Nottingham Contemporary Exhibition Review
Photography Exhibition Review
The small collections room within Nottingham Contemporary has been transformed into a three dimensional travelogue. Amsterdam based artist Jacqueline Bebb exhibits her work: ‘Then, if you are lucky, even you leave‘, presenting her 2000 mile road trip in July 2014 to Washington, USA in order to visit locations associated with Nirvana and Kurt Cobain. Nirvana was an Amercian rock band formed by the singer and guitarist Kurt Cobain.
Bebb is absorbed in the concept of the travelogue as a form of self-representation, and a way to record and re-tell the stories of self-exploration through her travel.
I am writing this review for those interested in the artist Jacqueline Bebb, and also those in and around Nottingham who enjoy viewing art exhibitions. I would propose that only those in the area would be intruiged in seeing the exhibition, Bebb is not a well known artist but I recommend viewing if you want to see something interestingly different. A long distance travel would not be worth it in my opinion unless of course you are a fan of Bebb’s work.
The exhibition room had three walls, made of dark wood, and no door. The flooring was also dark wood. As I walked in to the minuscule room, Bebb had created a three-dimensional portrayal of her time traveling the USA by using three wooden cabinets with intriguing drawers and secret openings to display her collection. Spot lights were placed on each cabinet. The resulting travelogue is made up of various texts, notes and biographical pieces placed alongside a series of photographs she has produced into photobooks that she took during the journey at the various homes and places of interest in the life of Kurt Cobain and Nirvana. Within the draws and hidden sections of the wooden cabinets, Bebb presents a mass of objects which she collected and created during her trip including those such as: t-shirts, a rental car receipt, her diary, drawings, a map of Oregon, and photobooks placed carefully opened on specific pages. I couldn’t touch anything within the draws due to a glass covering, which was likely used to protect her beloved travelogue, but was bothersome to viewers like myself as we all prefer to touch the object whilst viewing it, it creates a better and lasting experience. I think that the exhibition room may have lacked some help and guidance for viewers explaining the content of the collection and what was in the draws. Perhaps a map or script of the draws could have helped.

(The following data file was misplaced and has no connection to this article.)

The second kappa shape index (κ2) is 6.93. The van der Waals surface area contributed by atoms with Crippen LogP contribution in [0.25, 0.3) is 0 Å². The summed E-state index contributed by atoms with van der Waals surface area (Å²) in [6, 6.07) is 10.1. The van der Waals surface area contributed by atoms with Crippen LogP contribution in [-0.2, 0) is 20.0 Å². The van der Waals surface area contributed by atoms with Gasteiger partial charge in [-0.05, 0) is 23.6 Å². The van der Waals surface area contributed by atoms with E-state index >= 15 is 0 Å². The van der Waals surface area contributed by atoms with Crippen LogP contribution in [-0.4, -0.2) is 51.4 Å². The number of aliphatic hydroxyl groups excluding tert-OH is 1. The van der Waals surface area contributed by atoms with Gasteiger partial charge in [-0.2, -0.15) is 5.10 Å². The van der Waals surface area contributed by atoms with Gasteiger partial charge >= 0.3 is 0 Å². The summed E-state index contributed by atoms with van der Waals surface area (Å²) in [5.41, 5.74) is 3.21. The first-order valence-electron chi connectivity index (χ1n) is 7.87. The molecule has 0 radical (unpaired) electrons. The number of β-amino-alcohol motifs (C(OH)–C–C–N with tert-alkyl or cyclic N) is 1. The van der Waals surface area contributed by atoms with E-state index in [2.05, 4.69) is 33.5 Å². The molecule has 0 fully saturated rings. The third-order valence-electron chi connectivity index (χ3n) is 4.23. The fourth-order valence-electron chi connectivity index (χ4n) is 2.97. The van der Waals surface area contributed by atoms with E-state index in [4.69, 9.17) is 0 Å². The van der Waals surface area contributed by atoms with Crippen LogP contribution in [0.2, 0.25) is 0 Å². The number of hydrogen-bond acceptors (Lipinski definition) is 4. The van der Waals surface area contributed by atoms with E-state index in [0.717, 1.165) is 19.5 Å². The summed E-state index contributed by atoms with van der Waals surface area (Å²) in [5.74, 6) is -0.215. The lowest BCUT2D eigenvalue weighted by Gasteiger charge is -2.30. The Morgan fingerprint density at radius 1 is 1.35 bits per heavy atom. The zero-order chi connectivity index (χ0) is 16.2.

As a photographer, this body of work made me feel a mixture of emotions and thoughts. My first reaction when walking into the small exhibition room was of interest, the exhibition was visibly different. Whilst I didn’t think that the exhibition was particularly strong or striking in content, it was for me an interesting one. I ended my thoughts believing the layout of the exhibition was an intriguingly clever idea having placed the collection inside a chest of draws. I do question why Bebb did this, although I am yet to find an answer. There seems to be little about this exhibition created by Bebb on the internet to help. Thanks to the layout of the exhibition being very different to anything I’ve seen before, this persuaded me to write a review on it. It inspired me to think about what I can take away from this and implement into my own work, other ways I could creatively display my work.